The other day I got a great e-mail from a twenty year old college student whom my wife and I had the privilege of leading to Christ a few weeks ago and both are having the joy of helping to grow in her newfound faith. She wrote, “I am getting really tired of being here at CU, what was ‘normal’ before, is now so… not. The parties, frats, sororities, drinking, ‘love’, the general humanistic, believe what you want, skeptical, mindset, it’s so… not cool anymore. Really hard figuring out where I fit now, as I’m continually changing. It’s like I did a total 160, (not a 180) because part of me is still looking back and wondering!”
Simply brilliant! She did “a total 160” instead of the classic 180. As soon as I read her e-mail something clicked down deep in my soul. And maybe it clicked in yours too. Because, if we’re honest, when we put our faith in Christ at best we pull a 160. When Christ flips the light switch on in our dark souls a radical transformation ensues. Legally, in the courtroom of God, we are declared fully righteous through Christ’s sacrifice for our sin. We are adopted into God’s family and are saved from the penalty of sin forever.
The same cross that saves us gives us the power to have victory over sin in our lives on a practical level. But, if we are honest, our practical sanctification is never a complete 180. That wasn’t even the case for a super saint like the Apostle Paul.
Listen to Paul’s raw admission of struggle with sin in Romans 7:15, “I do not understand what I do. For what I want to do I do not do, but what I hate I do.” He goes on to explain in later verses, “I know that nothing good lives in me, that is, in my sinful nature. For I have the desire to do what is good, but I cannot carry it out. For what I do is not the good I want to do; no, the evil I do not want to doâ€”this I keep on doing. Now if I do what I do not want to do, it is no longer I who do it, but it is sin living in me that does it. So I find this law at work: When I want to do good, evil is right there with me. For in my inner being I delight in God’s law; but I see another law at work in the members of my body, waging war against the law of my mind and making me a prisoner of the law of sin at work within my members. What a wretched man I am! Who will rescue me from this body of death? Thanks be to Godâ€”through Jesus Christ our Lord! So then, I myself in my mind am a slave to God’s law, but in the sinful nature a slave to the law of sin.”>
Sounds like a complete 160 to me. It also sounds like Paul was as frustrated as you and I get with the ongoing battle with sin in our own lives.
We battle. We win. We forget. We sin. We battle again. Argghhh!
I don’t know about you but the 20 degrees of sin that I still struggle with (sometimes less/sometimes more) can be completely frustrating. It sure aggravated the Apostle Paul. He wanted to shake it but everytime he did, evil was right there with him. But these 20 degrees of sin kept him coming back to find his victory in Christ. This resident evil reminded Paul (and should remind us) that we still need the cross everyday. Although the penalty of our sins has been fully paid through Jesus Christ we still have a bloody war to wage in our own souls. This battle is against sin and the victory is made available through the cross of Christ. When we choose to count ourselves dead to sin because of the cross and alive to God through the risen Christ who dwells in us we walk in the victory that is ours through Jesus. When we forget or refuse to walk in the shadow of the cross and empty tomb we lose that battle with the flesh every time.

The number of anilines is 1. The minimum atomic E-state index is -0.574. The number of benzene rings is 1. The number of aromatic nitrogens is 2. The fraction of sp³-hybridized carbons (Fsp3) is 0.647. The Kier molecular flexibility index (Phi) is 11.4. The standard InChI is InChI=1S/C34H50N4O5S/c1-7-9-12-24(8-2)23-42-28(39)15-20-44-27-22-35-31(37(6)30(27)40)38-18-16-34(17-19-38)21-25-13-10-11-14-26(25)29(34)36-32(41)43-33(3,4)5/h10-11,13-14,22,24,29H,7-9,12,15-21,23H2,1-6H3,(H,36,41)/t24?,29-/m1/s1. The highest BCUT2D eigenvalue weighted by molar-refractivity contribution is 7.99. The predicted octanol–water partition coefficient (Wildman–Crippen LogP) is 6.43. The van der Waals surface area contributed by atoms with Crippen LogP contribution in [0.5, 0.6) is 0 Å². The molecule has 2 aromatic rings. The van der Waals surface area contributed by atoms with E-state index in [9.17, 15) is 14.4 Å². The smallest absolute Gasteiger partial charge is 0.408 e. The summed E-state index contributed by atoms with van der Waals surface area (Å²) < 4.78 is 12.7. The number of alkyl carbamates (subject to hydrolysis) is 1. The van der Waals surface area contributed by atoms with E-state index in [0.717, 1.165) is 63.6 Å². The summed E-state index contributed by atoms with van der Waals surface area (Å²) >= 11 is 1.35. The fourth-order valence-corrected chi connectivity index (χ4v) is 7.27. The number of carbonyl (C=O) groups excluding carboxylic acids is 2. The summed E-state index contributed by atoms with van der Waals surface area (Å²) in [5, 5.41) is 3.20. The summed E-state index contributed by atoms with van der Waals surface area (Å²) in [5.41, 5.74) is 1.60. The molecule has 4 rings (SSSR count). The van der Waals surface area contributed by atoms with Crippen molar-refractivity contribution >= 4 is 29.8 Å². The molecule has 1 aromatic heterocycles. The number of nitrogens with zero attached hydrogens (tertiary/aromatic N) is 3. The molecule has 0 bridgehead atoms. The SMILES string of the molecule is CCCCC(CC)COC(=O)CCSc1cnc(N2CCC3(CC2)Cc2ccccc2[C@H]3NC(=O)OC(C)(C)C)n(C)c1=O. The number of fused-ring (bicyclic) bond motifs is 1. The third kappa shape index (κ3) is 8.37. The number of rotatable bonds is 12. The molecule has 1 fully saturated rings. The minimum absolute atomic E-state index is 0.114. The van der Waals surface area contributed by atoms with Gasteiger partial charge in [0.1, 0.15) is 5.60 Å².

Too many Christians, strapped and trapped by a gospel of leaven and legalism, can’t be honest about their sin for fear of violating their own anti-book-of-Galatians standards of self-righteousness. They are forced to fake it which, of course, leads to more secret sin. They become liars and legalists all the while pointing their sharpened finger at the rest of us who admittedly still struggle with sin on a regular basis and who are desperately seeking to walk in the victory that is ours through Jesus Christ.
Personally, I am thrilled that Paul was honest about his struggles. I’m thrilled that, from the Old Testament to the New, Scripture is honest about the sins of some of his choicest servants. From Abraham to Moses to David to Jonah to Peter to Paul we are in a long line of fellow stugglers who are seeking to live in the victory over sin which is ours through Christ.
Paul reminds us in Philippians 3:12-14, “Not that I have already obtained all this…” (in other words, he hasn’t made the complete 180 yet) “…or have already been made perfect, but I press on to take hold of that for which Christ Jesus took hold of me. Brothers, I do not consider myself yet to have taken hold of it. But one thing I do: Forgetting what is behind and straining toward what is ahead, I press on toward the goal to win the prize for which God has called me heavenward in Christ Jesus.”
What was Paul’s attitude? He was going to keep pushing, pressing and straining to attain that complete 180. He was going to forget his past victories and defeats and press on until he was everything that Jesus saved him to be.
That should be our attitude as well. Let’s not give up, give out or give in until we are what Jesus has called us to be. Let us strive for perfection (aka “the 180”) in the power of the Holy Spirit.
And let us press on with Philippians 1:6 as an encouragement and a promise, “being confident of this, that he who began a good work in you will carry it on to completion until the day of Christ Jesus.” We can know that Jesus will complete the 180 in our souls fully someday, even if it takes our physical death to make it a reality.
He will complete what he has begun.